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As Out-Of-State Buyers Drive Up Prices, A Montanan Utilized Local Cred To Buy A House


A man in a sandwich board on a street corner does not usually make news, but a 27-year-old in Bozeman, Mont., did just that. He caught the eye of the hosts of our daily economics podcast, The Indicator. The sign says, please sell me a home. NPR's Stacey Vanek Smith and Cardiff Garcia bring us the story of that Bozeman local and how homebuyers from the coasts, people who can work remotely, have driven home prices way up in cities like Bozeman.


STACEY VANEK SMITH: Sean Hawksford came to Bozeman, Mont., for college and fell in love with it - great hiking, great skiing, tons of natural beauty.

CARDIFF GARCIA: And he also fell in love with a Bozeman local who's now his wife. And they decided to settle down in Bozeman, buy a house and start a family.

VANEK SMITH: And this plan was looking very good. Sean had a successful business. His wife works. They'd saved up a bunch of money, and the bank qualified them for a half-million-dollar loan.

GARCIA: And almost right away, they saw a house they really liked.

SEAN HAWKSFORD: It feels like a huge step, but we'll make the effort. We'll do it. We'll commit to making the offer. They responded and said, I'm sorry, we've accepted someone else's offer.

VANEK SMITH: Apparently, it was a cash offer.

HAWKSFORD: And then we did that 17 more times.

VANEK SMITH: Really? You've made offers on 17 houses.

HAWKSFORD: Eighteen now. And we have been - yeah, we've been turned down on all 18.

VANEK SMITH: He says all this started some years back. A handful of, like, ski bum, techie startup-y (ph) types moved into Bozeman from big cities, and the town slowly started to change. The median home price in Bozeman, Mont., is about 75% above the national median. It's well over $500,000.

GARCIA: And the median household income in Bozeman, which is about $50,000, is 25% below the national median.

VANEK SMITH: Bottom line, if you are a Bozeman local working a job in Bozeman, buying a house is becoming financially out of reach. The math doesn't work.

GARCIA: And this math is happening in small cities and towns all over the U.S. That's according to Glenn Kelman, the CEO of Redfin, an online real estate brokerage. Glenn says that the pandemic has accelerated these trends because as more people start working from home, they've been migrating to smaller towns and cities where they can do their work now.

GLENN KELMAN: Sixty percent of the people making $100,000 or more a year can live anywhere and keep their jobs. And so they're moving everywhere.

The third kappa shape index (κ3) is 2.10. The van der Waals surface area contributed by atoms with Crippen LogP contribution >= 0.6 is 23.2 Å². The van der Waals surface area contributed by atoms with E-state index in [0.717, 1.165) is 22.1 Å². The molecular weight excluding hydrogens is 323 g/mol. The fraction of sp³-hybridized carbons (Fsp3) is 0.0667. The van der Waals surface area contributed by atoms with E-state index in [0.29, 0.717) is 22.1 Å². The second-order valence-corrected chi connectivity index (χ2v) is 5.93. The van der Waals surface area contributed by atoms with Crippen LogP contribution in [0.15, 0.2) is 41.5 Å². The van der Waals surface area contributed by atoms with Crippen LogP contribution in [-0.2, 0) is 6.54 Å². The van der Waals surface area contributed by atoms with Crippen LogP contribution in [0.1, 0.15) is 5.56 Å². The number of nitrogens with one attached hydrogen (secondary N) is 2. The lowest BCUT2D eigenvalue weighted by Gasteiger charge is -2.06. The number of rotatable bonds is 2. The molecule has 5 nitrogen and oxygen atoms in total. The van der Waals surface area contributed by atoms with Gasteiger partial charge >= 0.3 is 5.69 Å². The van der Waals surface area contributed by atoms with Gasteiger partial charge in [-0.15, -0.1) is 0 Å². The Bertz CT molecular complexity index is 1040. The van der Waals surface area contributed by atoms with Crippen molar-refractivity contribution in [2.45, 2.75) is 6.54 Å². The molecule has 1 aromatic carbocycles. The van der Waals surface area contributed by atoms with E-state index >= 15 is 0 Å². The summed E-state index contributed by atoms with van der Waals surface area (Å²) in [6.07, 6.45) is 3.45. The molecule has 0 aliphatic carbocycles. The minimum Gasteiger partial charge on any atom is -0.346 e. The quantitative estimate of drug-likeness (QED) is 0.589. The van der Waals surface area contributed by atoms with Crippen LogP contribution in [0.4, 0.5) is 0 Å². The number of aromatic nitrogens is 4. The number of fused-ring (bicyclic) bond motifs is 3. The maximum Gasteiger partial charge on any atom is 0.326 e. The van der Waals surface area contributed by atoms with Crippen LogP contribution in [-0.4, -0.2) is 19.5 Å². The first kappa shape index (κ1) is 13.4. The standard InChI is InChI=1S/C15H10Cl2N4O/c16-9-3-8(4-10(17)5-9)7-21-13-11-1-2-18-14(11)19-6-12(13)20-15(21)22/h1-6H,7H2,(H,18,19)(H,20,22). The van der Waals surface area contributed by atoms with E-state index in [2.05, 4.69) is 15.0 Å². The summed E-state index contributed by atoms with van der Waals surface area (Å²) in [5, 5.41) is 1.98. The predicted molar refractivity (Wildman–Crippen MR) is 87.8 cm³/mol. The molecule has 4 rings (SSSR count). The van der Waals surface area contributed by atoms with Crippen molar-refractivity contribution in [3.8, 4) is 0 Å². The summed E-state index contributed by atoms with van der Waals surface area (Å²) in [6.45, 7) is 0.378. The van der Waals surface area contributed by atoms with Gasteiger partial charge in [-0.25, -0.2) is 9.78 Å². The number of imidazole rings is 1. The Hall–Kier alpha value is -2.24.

GARCIA: Sean says a lot of his friends are talking about moving away. And Sean was pretty resigned to this, but then something changed. He and his wife are now expecting their first baby.

HAWKSFORD: So my wife and I went in for our 20-week ultrasound. We got actual photos of the really clear shape of the baby's face. And then we came home and just had a normal evening. And then I laid in bed for three hours without falling asleep because my mind was just going into absolute overdrive.

VANEK SMITH: Sean suddenly felt like he had to find a house for him and his family, and that's when it came into his mind. I might not have cash, but I do have some local cred, and that has value, too. Like, maybe I could leverage that cred into a house for my family. So he got a big piece of cardboard and a Sharpie.

HAWKSFORD: I made a sandwich board.

GARCIA: Sean spent three days standing outside in 15-degree weather. And it worked (laughter).

VANEK SMITH: It did work. We just got word since talking to Sean that a local who saw his sign offered to sell him a house. They said they really wanted a local family to buy it.

GARCIA: Cardiff Garcia.

VANEK SMITH: Stacey Vanek Smith, NPR News.

(SOUNDBITE OF MUSIC) Transcript provided by NPR, Copyright NPR.

Stacey Vanek Smith is the co-host of NPR's The Indicator from Planet Money. She's also a correspondent for Planet Money, where she covers business and economics. In this role, Smith has followed economic stories down the muddy back roads of Oklahoma to buy 100 barrels of oil; she's traveled to Pune, India, to track down the man who pitched the country's dramatic currency devaluation to the prime minister; and she's spoken with a North Korean woman who made a small fortune smuggling artificial sweetener in from China.